In "The Bronze Bow," what does Daniel expect to lose in order to gain Joel's freedom?
Daniel expects to lose his relationship with Rosh, his place among Rosh's band, and any further contact with Samson. Although he knows the mission is a high-risk proposition, he does not expect any of the twenty young men—including himself—to lose their lives in their attempt to save Joel. He expects to be able to confuse the Romans and free Joel. These expectations are only partially met.
Daniel abandons Rosh and will never consider him his leader again. He declares, "I am not one of your men. Not any longer." As he leaves, he knows he is finished with his association with the band on the mountain. When Joktan volunteers to leave with him, he accepts him, but he regrets that Samson has not appeared so he can at least say goodbye to him. He believes he will never see him again.
When discussing his plan with the nineteen others in his group, he explains how they will surprise and confuse the Romans long enough for him to rush down, break Joel's chains, and return with him. Although he knows all the boys are willing to give their lives for Joel's rescue, he determines as their leader that none of them will die. Only for a moment he allows himself to think of the ultimate battle that will throw off Roman rule. Although he brushes that thought aside, there is no inkling that he expects to die in this skirmish even though he knows it is very dangerous.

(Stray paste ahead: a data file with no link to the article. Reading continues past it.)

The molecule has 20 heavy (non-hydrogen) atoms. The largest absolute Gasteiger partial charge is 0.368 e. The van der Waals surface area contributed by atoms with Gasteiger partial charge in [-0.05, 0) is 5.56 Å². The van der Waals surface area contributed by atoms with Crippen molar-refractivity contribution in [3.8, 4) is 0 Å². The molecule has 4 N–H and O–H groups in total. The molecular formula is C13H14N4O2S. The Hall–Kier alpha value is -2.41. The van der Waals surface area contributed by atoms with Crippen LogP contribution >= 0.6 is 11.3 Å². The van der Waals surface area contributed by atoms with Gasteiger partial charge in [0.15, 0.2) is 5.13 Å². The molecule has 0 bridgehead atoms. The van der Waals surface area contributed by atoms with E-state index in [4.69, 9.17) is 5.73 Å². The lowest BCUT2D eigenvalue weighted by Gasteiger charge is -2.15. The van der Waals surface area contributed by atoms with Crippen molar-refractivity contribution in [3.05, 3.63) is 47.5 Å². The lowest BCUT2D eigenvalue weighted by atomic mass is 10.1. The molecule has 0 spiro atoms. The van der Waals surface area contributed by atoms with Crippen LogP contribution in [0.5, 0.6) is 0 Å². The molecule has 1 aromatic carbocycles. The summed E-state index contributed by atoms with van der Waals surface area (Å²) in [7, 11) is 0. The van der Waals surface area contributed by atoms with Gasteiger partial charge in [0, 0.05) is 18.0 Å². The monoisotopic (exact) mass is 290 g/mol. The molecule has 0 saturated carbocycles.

What really happens smashes Daniel's expectations. Despite his resolve to keep all the boys safe, Nathan dies. And despite his assumption that he would never see Samson again, Samson appears and sacrifices himself to save Joel and Daniel.
So in the end, Daniel loses a good friend in Nathan, he loses Samson—although he did get to see him once more—and he loses his belief in his ability to fight off the Romans. The losses change Daniel's whole perspective because "the eager confidence of the night before would never be regained."
After Joel is taken by the Romans, Daniel determines to rescue him. He discovers that he cannot count on Rosh, who considers people expendable in the larger scheme of the war, and so he gathers a few people together and stages an ambush. Daniel is not stupid, and knows that the rescue is practically guaranteed to be a suicide mission, but he does not want to be the kind of person who sits back and allows his friends to be killed for nothing.
It was no flimsily-guarded caravan they awaited. And behind him was no tight-knit band that would move with precision and cunning, only a cluster of untried boys... Still, he could count on them. He knew that every boy in the band was prepared to give his life. It was up to him, the one they had chosen leader, to see that none of them had to.
(Speare, The Bronze Bow, Google Books)
Daniel has lost Rosh, the man he considered an almost infallible moral compass, because Rosh was willing to let Joel die to preserve the cause. Daniel has now discovered that he is not like Rosh at all; Daniel believes in himself and his men as individuals and as a team, not as pawns to be sacrificed. In the pursuit of his moral obligation to rescue Joel by any means possible, Daniel is willing to sacrifice himself to avoid becoming a coward like Rosh.